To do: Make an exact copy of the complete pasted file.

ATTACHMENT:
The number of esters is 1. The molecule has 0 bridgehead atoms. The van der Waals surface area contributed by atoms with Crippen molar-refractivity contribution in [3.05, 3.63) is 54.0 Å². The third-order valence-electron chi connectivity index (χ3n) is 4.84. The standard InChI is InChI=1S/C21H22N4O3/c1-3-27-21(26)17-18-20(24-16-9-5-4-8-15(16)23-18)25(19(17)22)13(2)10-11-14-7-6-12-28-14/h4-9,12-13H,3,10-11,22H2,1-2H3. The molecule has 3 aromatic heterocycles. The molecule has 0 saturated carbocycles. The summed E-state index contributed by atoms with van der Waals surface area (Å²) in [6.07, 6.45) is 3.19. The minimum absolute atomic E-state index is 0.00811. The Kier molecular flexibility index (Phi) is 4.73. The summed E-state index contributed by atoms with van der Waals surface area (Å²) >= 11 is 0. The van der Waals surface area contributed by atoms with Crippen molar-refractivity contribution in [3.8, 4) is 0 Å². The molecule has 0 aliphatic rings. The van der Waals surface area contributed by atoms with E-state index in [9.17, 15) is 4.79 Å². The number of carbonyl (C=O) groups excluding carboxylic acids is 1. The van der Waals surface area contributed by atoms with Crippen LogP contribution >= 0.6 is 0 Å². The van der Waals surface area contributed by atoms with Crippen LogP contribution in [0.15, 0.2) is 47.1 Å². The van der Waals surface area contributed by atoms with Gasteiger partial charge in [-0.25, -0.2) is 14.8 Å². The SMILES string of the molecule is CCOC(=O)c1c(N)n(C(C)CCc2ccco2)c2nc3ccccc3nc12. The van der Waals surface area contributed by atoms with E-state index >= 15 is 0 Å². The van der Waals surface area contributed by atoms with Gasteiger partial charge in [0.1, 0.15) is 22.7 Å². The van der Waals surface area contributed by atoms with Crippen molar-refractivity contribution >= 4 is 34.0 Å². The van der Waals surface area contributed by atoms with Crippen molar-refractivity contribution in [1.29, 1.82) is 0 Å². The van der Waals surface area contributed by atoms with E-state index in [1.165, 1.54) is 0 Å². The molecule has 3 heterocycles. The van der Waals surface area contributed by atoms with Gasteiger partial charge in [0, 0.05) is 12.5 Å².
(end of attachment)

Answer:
The number of esters is 1. The molecule has 0 bridgehead atoms. The van der Waals surface area contributed by atoms with Crippen molar-refractivity contribution in [3.05, 3.63) is 54.0 Å². The third-order valence-electron chi connectivity index (χ3n) is 4.84. The standard InChI is InChI=1S/C21H22N4O3/c1-3-27-21(26)17-18-20(24-16-9-5-4-8-15(16)23-18)25(19(17)22)13(2)10-11-14-7-6-12-28-14/h4-9,12-13H,3,10-11,22H2,1-2H3. The molecule has 3 aromatic heterocycles. The molecule has 0 saturated carbocycles. The summed E-state index contributed by atoms with van der Waals surface area (Å²) in [6.07, 6.45) is 3.19. The minimum absolute atomic E-state index is 0.00811. The Kier molecular flexibility index (Phi) is 4.73. The summed E-state index contributed by atoms with van der Waals surface area (Å²) >= 11 is 0. The van der Waals surface area contributed by atoms with Crippen molar-refractivity contribution in [3.8, 4) is 0 Å². The molecule has 0 aliphatic rings. The van der Waals surface area contributed by atoms with E-state index in [9.17, 15) is 4.79 Å². The number of carbonyl (C=O) groups excluding carboxylic acids is 1. The van der Waals surface area contributed by atoms with Crippen LogP contribution >= 0.6 is 0 Å². The van der Waals surface area contributed by atoms with Crippen LogP contribution in [0.15, 0.2) is 47.1 Å². The van der Waals surface area contributed by atoms with Gasteiger partial charge in [-0.25, -0.2) is 14.8 Å². The SMILES string of the molecule is CCOC(=O)c1c(N)n(C(C)CCc2ccco2)c2nc3ccccc3nc12. The van der Waals surface area contributed by atoms with E-state index >= 15 is 0 Å². The van der Waals surface area contributed by atoms with Gasteiger partial charge in [0.1, 0.15) is 22.7 Å². The van der Waals surface area contributed by atoms with Crippen molar-refractivity contribution >= 4 is 34.0 Å². The van der Waals surface area contributed by atoms with Crippen molar-refractivity contribution in [1.29, 1.82) is 0 Å². The van der Waals surface area contributed by atoms with E-state index in [1.165, 1.54) is 0 Å². The molecule has 3 heterocycles. The van der Waals surface area contributed by atoms with Gasteiger partial charge in [0, 0.05) is 12.5 Å².